“All courts are reluctant to interfere with another branch of government, like the legislature,” he said, adding that a federal court may be even more reluctant to rule on a state legislature “and how they run their own legislature.”
The lawsuit, which Virginia Beach lawyer Tim Anderson filed for Chase, seeks to limit the Senate’s sovereign immunity to legal challenge because of “knowing and deliberate violations” of Chase’s constitutional rights, “as well as a total disregard to follow its own due process rules in issuing the censure.”
The censure, introduced by Sen. John Bell, D-Loudoun, initially charged her with “fomenting insurrection” for her public support and encouragement of political rallies in Washington on Jan. 6 that led to a riot at the U.S. Capitol. Supporters of then-President Donald Trump sought to attack the Congress as it prepared to certify President-elect Joe Biden’s victory. Five people died in the violent attack, including a U.S. Capitol Police officer.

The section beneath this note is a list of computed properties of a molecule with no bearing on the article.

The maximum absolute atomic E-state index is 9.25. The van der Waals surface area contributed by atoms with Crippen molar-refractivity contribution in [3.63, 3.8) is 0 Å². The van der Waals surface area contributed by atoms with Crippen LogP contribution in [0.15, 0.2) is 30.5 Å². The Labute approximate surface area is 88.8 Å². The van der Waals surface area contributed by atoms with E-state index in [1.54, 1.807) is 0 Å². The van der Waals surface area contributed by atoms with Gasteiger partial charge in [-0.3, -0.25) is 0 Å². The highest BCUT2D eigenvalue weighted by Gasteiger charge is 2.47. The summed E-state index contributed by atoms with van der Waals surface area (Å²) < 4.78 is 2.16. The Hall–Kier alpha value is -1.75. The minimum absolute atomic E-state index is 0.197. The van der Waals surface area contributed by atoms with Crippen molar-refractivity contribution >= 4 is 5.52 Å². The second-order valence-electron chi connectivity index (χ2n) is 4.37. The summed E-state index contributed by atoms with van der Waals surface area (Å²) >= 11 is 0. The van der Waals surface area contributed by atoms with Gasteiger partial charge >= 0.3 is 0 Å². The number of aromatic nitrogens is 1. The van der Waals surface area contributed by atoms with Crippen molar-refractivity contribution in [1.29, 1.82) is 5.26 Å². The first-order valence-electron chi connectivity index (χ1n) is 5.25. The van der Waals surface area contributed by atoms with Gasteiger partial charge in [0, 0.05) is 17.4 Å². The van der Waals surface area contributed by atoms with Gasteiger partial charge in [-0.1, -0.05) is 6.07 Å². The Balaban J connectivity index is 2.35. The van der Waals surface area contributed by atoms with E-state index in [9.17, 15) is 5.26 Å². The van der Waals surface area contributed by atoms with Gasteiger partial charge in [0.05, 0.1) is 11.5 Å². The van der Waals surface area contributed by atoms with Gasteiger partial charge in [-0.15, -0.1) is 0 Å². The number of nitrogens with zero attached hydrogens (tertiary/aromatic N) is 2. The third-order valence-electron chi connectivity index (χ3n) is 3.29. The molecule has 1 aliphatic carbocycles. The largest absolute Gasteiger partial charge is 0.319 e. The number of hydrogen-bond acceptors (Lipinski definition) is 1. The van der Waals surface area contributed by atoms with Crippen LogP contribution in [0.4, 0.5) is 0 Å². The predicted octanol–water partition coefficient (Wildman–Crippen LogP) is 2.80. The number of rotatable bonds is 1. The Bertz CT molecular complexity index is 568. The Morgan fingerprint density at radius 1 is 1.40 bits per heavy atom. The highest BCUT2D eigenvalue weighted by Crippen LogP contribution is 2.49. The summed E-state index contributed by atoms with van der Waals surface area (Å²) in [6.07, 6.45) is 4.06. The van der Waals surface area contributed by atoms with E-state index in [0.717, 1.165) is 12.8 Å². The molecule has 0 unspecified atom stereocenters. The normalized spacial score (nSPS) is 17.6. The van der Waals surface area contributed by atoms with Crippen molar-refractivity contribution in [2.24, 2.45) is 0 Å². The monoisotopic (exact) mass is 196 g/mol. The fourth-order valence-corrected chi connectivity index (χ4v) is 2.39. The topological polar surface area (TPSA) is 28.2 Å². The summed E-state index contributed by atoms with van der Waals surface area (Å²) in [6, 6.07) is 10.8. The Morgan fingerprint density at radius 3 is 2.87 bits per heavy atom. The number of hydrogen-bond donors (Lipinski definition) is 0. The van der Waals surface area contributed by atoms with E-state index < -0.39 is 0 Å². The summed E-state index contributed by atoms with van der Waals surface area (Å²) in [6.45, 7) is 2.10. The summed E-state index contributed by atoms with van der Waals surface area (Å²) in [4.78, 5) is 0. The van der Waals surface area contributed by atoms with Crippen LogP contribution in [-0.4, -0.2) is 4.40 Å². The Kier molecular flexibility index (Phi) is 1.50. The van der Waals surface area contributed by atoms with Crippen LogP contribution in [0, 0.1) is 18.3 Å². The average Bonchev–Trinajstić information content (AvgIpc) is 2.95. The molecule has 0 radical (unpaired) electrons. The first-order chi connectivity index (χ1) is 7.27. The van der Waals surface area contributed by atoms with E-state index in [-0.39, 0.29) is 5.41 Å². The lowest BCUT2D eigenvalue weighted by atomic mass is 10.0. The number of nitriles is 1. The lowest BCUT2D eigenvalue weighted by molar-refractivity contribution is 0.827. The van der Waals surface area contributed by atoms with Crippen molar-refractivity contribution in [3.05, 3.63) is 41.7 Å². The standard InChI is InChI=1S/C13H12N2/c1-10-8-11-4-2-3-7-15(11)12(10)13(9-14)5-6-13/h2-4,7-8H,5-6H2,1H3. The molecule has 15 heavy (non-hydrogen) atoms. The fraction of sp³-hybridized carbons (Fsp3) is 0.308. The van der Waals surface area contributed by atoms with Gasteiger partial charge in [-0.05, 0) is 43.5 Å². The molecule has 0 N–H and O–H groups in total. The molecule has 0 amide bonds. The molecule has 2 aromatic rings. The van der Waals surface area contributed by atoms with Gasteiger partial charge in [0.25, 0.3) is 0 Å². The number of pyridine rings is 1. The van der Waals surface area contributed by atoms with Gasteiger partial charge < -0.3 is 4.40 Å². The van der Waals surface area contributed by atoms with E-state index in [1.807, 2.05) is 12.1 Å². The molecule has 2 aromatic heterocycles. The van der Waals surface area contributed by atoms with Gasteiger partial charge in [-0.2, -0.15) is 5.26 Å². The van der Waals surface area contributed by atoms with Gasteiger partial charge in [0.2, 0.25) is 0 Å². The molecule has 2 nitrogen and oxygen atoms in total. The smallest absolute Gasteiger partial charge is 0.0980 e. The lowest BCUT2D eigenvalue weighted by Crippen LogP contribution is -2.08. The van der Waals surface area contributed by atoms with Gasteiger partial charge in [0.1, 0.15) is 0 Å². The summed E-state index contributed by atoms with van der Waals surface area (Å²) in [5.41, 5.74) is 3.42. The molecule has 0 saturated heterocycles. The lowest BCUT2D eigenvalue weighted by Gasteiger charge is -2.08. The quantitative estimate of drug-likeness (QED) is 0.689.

Bell revised the resolution to allay Republican concerns over censuring Chase for free speech. Instead, he added a litany of controversial behavior by Chase that extended to her public confrontation with a Virginia Capitol Police officer in 2019 over a restricted parking spot next to Capitol Square in Richmond.
The lawsuit cites a ruling by Lt. Gov. Justin Fairfax, a Democrat who presides over the Senate. Fairfax found the revised resolution was “not properly before the body” because the Senate Privileges & Elections Committee had not investigated each of eight claims of alleged misconduct. However, the Senate reversed Fairfax’s ruling by a 21-vote margin.
The lawsuit names Fairfax, who is running for the Democratic nomination for governor, in his formal capacity as presiding officer of the Senate. “The right to due process for all is of paramount importance in our system,” a spokeswoman said for the lieutenant governor on Monday. “We will await the court’s review of this matter.”